Interview

Drugs don't work: Why Underworld: Drug Lords is hoping but not expecting an iOS comeback

Drugs don't work: Why Underworld: Drug Lords is hoping but not expecting an iOS comeback

Remember Underworld: Drug Lords? In the formative days of the App Store, A-Steroids' location-based empire builder ran into trouble with Apple because, as the game's name suggests, it featured drugs.

Though those behind it claimed it in no way encouraging or legitimised drug use, Drug Lords was blocked from sale by Apple, causing A-Steroids to re-dress the game in more family friendly clothing.

Now, six years on, Underworld: Drug Lords is back, and this time A-Steroids hopes the mobile marketplace – and Apple's attitude to content on its App Store – has changed.

We caught up with CEO Andrey Podoprigora to find out why he thinks Underworld: Drug Lords will make an addict of Apple second time around.

Pocket Gamer: How aware were you during development that the original Underworld game would run into trouble with Apple?

Andrey Podoprigora: Back in 2008 it was such early days for the App Store that nobody knew anything. For us at least, the relationship with Apple was pure trial and error, nothing more.

Our best shot was to give the game a 17+ maturity rating and hope for the best. A week after submitting the game, we received a notification from Apple, saying that they will need more time to review it. That's when we realised there might be some trouble getting the title into the store.

Soon after that, UK tabloids found out about the game and the whole mess started. We believe it might have contributed as one of the reasons for rejection that followed.

What contact did you have with Apple at the time? Did they explain themselves?

We didn't have any personal contact, iTunes Connect was our only channel of communication.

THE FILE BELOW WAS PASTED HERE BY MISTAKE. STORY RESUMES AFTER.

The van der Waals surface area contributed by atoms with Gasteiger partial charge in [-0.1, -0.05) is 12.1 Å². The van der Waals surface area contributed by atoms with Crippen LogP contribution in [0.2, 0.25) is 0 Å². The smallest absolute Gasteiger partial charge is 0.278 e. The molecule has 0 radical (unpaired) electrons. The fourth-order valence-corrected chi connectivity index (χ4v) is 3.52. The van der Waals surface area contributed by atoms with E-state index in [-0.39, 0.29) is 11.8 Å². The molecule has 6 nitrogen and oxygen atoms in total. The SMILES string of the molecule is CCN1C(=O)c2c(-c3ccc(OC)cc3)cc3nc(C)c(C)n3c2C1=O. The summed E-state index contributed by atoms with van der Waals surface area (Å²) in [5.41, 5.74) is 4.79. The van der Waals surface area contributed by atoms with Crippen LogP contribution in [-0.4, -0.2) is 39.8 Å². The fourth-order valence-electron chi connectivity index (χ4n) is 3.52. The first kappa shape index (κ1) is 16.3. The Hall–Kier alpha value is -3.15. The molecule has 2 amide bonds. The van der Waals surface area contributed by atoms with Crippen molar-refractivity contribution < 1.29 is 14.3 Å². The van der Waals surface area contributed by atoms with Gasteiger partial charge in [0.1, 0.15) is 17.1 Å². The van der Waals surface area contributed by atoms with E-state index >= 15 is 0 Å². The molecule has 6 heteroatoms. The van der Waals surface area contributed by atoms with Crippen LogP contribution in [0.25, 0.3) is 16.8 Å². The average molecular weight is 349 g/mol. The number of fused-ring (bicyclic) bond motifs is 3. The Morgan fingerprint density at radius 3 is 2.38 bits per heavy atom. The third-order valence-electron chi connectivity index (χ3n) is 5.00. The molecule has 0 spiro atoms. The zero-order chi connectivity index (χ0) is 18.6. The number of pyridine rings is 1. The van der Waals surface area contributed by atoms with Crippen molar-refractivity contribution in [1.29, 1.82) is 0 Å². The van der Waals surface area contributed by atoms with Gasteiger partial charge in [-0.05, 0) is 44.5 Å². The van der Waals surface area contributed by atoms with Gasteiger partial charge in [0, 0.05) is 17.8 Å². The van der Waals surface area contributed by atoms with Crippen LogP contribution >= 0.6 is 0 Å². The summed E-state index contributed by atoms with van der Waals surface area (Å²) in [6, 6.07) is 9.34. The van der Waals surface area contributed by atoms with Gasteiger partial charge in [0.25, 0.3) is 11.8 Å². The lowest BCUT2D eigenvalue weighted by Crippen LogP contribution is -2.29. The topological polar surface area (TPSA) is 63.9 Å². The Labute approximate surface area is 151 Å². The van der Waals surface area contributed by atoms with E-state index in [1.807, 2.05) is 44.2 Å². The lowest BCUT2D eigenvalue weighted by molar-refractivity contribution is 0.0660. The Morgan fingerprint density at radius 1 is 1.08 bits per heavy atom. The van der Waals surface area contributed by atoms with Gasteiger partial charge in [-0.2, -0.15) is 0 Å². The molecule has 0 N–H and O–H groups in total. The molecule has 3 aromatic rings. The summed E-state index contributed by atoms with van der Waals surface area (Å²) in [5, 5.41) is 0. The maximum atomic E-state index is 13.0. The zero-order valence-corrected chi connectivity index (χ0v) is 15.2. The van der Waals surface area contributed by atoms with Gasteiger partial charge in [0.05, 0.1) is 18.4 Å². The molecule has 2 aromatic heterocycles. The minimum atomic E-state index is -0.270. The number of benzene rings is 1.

After a few rejections though we received a call from infamous Richard Chipman, who explained that basically any kind of drugs "are not gonna pass".

How did it perform on iOS in its altered form compared to the Android version?

It's hard to compare, because at that time Google Play - back then known as Android Market - had almost no user base.

Judging by the mere download numbers, the App Store's 'sweet' version had a few times more users than the drug version on the Android. But looking at player reactions, over and over we have confirmed that drug dealing setting generated much more interest and player engagement.

And that actually makes a lot of sense: after all, games are about doing something exciting that you wouldn't do in your real life, right?

With all this in mind, how have you approached the development of Drug Lords? Did you learn any lessons?

Well, our thinking was: it's been six years since then, the App Store must have matured so much. A lot of 17+ games have been released successfully.

Made-up drugs

Even GTA has hit the AppStore, it must be the sign that the platform is now open to mature products. To be extra careful, we even came up with a set of completely made up drugs, which do not exist in the real world. That didn't help.

Do you have a contingency plan should it run into trouble with Apple again?

Plan "B" is already in action. We're using the 'sweets' setting again to get  another version of the game to the App Store - Underworld: Sugar Wars is currently waiting a review.

Even though we strongly believe that the original setting is what makes the game especially exciting, the hustling gameplay is still a lot of fun isn't relative of the commodities to trade with.

Screenshots from the Android version of Underworld: Drug Lords

After getting Sugar Wars to the App Store and working on further improvements to the game, we're planning to experiment with other settings- gun trade, bootleg and such.

Overall what's your position on the way Apple handles such cases?

We understand it's quite complicated to handle thousands of developers, a few thousand app submissions a day and retain the high quality bar at the same time, but a bit more transparency here definitely wouldn't hurt.

We still do not understand why a game set in a criminal world of street trade cannot be published under the maturity rating of 17 plus. After all, diversity is what makes App Store and other modern digital distribution platforms great. Not all games must be about rainbows, farms and candies, right?

Thanks to Andrey for his time.

Underworld: Drug Lords is available on Google Play now.

With a fine eye for detail, Keith Andrew is fuelled by strong coffee, Kylie Minogue and the shapely curve of a san serif font.

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